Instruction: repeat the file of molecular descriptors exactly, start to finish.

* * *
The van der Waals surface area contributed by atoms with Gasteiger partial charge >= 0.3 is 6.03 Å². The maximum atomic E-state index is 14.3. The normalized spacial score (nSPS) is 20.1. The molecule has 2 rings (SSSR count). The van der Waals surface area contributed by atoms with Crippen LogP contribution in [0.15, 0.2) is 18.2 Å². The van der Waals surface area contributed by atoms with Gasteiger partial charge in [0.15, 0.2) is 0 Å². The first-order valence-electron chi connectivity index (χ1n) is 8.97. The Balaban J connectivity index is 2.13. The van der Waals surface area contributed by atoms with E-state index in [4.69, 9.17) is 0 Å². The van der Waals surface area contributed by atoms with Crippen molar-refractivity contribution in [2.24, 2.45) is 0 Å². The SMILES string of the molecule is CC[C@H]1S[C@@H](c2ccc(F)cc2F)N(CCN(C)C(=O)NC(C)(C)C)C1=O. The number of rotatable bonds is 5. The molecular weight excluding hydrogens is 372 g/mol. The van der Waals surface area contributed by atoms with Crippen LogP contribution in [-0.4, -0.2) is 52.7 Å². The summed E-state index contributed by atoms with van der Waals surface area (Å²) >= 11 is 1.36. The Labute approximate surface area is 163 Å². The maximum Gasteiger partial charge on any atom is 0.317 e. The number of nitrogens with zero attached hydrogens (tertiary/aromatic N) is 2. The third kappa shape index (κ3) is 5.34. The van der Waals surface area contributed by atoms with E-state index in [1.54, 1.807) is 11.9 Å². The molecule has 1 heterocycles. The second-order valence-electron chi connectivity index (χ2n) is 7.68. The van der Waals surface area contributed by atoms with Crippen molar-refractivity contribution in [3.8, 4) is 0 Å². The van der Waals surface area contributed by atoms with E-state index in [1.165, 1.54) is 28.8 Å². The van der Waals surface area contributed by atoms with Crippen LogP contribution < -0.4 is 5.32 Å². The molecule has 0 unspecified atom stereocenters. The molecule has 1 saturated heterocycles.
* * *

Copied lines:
The van der Waals surface area contributed by atoms with Gasteiger partial charge >= 0.3 is 6.03 Å². The maximum atomic E-state index is 14.3. The normalized spacial score (nSPS) is 20.1. The molecule has 2 rings (SSSR count). The van der Waals surface area contributed by atoms with Crippen LogP contribution in [0.15, 0.2) is 18.2 Å². The van der Waals surface area contributed by atoms with Gasteiger partial charge in [0.15, 0.2) is 0 Å². The first-order valence-electron chi connectivity index (χ1n) is 8.97. The Balaban J connectivity index is 2.13. The van der Waals surface area contributed by atoms with E-state index in [4.69, 9.17) is 0 Å². The van der Waals surface area contributed by atoms with Crippen molar-refractivity contribution in [2.24, 2.45) is 0 Å². The SMILES string of the molecule is CC[C@H]1S[C@@H](c2ccc(F)cc2F)N(CCN(C)C(=O)NC(C)(C)C)C1=O. The number of rotatable bonds is 5. The molecular weight excluding hydrogens is 372 g/mol. The van der Waals surface area contributed by atoms with Crippen LogP contribution in [-0.4, -0.2) is 52.7 Å². The summed E-state index contributed by atoms with van der Waals surface area (Å²) >= 11 is 1.36. The Labute approximate surface area is 163 Å². The maximum Gasteiger partial charge on any atom is 0.317 e. The number of nitrogens with zero attached hydrogens (tertiary/aromatic N) is 2. The third kappa shape index (κ3) is 5.34. The van der Waals surface area contributed by atoms with E-state index in [1.54, 1.807) is 11.9 Å². The molecule has 1 heterocycles. The second-order valence-electron chi connectivity index (χ2n) is 7.68. The van der Waals surface area contributed by atoms with Crippen molar-refractivity contribution in [3.8, 4) is 0 Å². The van der Waals surface area contributed by atoms with E-state index in [1.165, 1.54) is 28.8 Å². The van der Waals surface area contributed by atoms with Crippen LogP contribution < -0.4 is 5.32 Å². The molecule has 0 unspecified atom stereocenters. The molecule has 1 saturated heterocycles.